How to think about service level and shrinkage in the context of budgeting and spend
The graphic above shows how you should look at your options as you start to build your Bottom Up requirement. In the baseline forecast (before plotting in any growth in volumes), either everything stays the same, you spend more, or you spend less. It’s a simple but powerful view to facilitate discussions around the variables that drive staffing. Without this baseline conversation, the conversation can get messy, because volumes change and handle time can change. Both of these factors will be layered in. You lose sight of the baseline without first looking at service level and shrinkage.
Take a look at the example below with agent requirements for all scenarios, all with 100 calls per hour at a 300 second AHT.
This has been simplified for the purpose of illustration. For full year planning, you would also have to look at how you actually apply the staff throughout the year. But to illustrate the point, these are the requirements WFM should provide. Notice that it’s not just one answer, you have several different scenarios in a very simple chart. Using this information, the leadership can decide if it’s worth changing service level requirements - either to save money, or to spend more and increase customer accessibility. This is also a very nice guide to show the impact of shrinkage on the headcount requirements.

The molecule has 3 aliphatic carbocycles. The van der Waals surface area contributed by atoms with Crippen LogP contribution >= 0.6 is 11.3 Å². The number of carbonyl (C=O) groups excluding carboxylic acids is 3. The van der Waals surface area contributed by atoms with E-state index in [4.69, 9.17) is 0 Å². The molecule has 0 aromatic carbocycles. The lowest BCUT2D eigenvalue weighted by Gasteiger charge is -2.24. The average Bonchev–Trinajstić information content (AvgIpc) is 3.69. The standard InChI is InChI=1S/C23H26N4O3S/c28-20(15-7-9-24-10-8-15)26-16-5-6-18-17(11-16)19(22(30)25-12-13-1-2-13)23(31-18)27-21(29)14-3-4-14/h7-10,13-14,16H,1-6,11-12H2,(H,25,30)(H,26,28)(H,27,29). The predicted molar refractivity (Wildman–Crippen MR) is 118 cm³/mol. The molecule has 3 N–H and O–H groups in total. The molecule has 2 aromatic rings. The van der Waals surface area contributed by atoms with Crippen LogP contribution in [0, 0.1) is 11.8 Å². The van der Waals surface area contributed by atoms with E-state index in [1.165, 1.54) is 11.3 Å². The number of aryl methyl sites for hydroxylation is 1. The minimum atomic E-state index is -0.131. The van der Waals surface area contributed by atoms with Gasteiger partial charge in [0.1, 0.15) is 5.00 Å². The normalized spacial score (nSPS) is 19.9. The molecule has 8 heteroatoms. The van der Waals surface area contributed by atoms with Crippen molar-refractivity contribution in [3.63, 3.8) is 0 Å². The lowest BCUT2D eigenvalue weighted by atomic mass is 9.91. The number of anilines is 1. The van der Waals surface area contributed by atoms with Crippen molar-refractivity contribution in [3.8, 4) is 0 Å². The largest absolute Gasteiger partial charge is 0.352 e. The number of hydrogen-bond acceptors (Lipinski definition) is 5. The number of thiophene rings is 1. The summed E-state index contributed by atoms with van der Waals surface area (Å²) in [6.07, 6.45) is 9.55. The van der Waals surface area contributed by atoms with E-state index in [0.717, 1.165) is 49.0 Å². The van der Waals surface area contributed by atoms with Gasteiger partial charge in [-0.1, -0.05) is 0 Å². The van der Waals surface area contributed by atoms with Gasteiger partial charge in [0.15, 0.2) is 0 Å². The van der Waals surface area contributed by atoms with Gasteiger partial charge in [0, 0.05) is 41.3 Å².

Assuming a $50K/year cost per agent, this is how the costs would stack up for operations:
It’s worth noting that using the same call volume and AHT assumptions, the costs can go from $550K to almost $1.1M, which is double. It’s absolutely critical that this is transparent so decisions can be made. No call center operates with zero shrinkage. Having it as a point of reference though really drives home the impact. Often shrinkage is relatively unmanaged and seen as a “cost of doing business”. You can see sharp differences in requirements based on service levels as well as the volume scales. It’s not a large difference at 100 calls per hour for just this one queue.